Table TABLE 1. Six Aims for a New Health System for the 21st Century8
The Blueprint Workgroup, in drafting the case studies, adopted the National Coalition for Cancer Survivorship (NCCS) definition of survivorship, which is used to describe a process that begins at the time of diagnosis and continues for the rest of one's life. NCCS identifies an individual diagnosed with cancer, as well as his or her extended family and caregivers, as survivors. The desirable outcome for survivors is appropriate care before, during, and after treatment, including care at the end of life, without regard to the length of time from detection to death. The Blueprint case studies highlight what cancer care could be—a description of an optimal “survivor's journey.”
The case studies are intended to be an educational tool for a broad audience, including all health care providers involved in cancer care, educators of health professionals, patients, and the general public. In an effort to make the case studies comprehensible to a wide audience, the CQA Blueprint Workgroup has described care in simple terms and minimized the use of medical jargon and technical language.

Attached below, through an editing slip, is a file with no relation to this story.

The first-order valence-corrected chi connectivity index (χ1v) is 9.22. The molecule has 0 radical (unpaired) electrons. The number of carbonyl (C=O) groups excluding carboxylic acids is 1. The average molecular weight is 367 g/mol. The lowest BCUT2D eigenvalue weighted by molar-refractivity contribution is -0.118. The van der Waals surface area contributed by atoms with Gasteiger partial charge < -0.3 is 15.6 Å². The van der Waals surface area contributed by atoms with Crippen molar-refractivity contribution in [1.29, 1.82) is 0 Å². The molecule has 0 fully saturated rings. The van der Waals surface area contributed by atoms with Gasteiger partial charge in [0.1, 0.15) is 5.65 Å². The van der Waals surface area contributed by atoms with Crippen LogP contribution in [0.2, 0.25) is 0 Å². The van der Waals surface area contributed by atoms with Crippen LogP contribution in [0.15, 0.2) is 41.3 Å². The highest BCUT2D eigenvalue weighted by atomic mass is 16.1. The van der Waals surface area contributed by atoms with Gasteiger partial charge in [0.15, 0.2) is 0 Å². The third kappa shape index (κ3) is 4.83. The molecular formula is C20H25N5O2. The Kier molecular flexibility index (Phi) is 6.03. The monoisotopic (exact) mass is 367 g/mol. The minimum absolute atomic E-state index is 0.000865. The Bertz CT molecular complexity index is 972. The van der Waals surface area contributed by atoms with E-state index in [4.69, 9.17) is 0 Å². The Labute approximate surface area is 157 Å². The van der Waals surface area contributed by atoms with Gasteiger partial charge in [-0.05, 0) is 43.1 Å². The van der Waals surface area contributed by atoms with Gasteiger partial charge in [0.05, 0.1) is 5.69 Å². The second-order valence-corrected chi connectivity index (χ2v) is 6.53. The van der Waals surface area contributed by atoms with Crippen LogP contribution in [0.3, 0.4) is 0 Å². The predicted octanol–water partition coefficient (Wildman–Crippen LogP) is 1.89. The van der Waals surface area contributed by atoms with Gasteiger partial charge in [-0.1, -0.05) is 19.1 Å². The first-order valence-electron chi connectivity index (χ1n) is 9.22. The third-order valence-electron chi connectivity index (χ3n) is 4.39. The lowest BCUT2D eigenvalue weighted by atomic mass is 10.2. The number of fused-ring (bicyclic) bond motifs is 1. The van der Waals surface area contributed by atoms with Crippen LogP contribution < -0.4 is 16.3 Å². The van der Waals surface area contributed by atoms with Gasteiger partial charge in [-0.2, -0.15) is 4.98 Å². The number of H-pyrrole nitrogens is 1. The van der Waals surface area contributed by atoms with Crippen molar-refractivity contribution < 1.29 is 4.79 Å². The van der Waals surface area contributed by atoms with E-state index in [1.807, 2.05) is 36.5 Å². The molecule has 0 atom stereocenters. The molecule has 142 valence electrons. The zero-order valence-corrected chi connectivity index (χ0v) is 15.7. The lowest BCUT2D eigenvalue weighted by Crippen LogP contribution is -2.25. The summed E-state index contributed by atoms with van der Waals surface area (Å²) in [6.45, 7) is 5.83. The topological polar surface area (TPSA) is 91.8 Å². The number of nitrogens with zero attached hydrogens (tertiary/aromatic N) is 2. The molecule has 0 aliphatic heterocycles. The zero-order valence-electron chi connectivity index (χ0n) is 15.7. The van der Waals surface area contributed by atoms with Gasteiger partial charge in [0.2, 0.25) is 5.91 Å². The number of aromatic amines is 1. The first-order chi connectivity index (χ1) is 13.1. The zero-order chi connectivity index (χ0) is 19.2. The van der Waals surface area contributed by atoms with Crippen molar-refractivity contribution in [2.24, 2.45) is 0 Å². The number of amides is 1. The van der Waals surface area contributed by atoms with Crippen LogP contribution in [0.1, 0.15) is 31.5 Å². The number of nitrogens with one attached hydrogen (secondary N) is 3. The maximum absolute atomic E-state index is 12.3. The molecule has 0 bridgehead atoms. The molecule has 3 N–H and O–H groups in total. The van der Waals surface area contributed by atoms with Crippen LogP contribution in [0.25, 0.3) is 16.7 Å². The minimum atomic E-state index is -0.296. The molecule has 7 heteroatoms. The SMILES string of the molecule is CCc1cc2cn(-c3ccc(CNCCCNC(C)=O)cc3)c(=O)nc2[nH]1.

The CQA Blueprint Workgroup began its work in October 2006 and was initially led by Christopher Desch, MD, and Ellen Stovall in collaboration with Patricia Ganz, MD, and the membership of the CQA. In March 2007, Christopher Rose, MD, assumed leadership of the Workgroup with support from ASCO and NCCS staff and consultants. The Blueprint case studies were developed by Workgroup members following deliberations at CQA meetings and have benefited greatly from reviews and suggestions of interested CQA members.
The names of all patients and providers are fictitious, and the clinical recommendations made within the case studies are not meant to supplant the judgment of oncology providers in the provision of clinical care to any particular individual patient with cancer. Further, these cases represent a vision of ideal care, not a reflection on the current standard of care.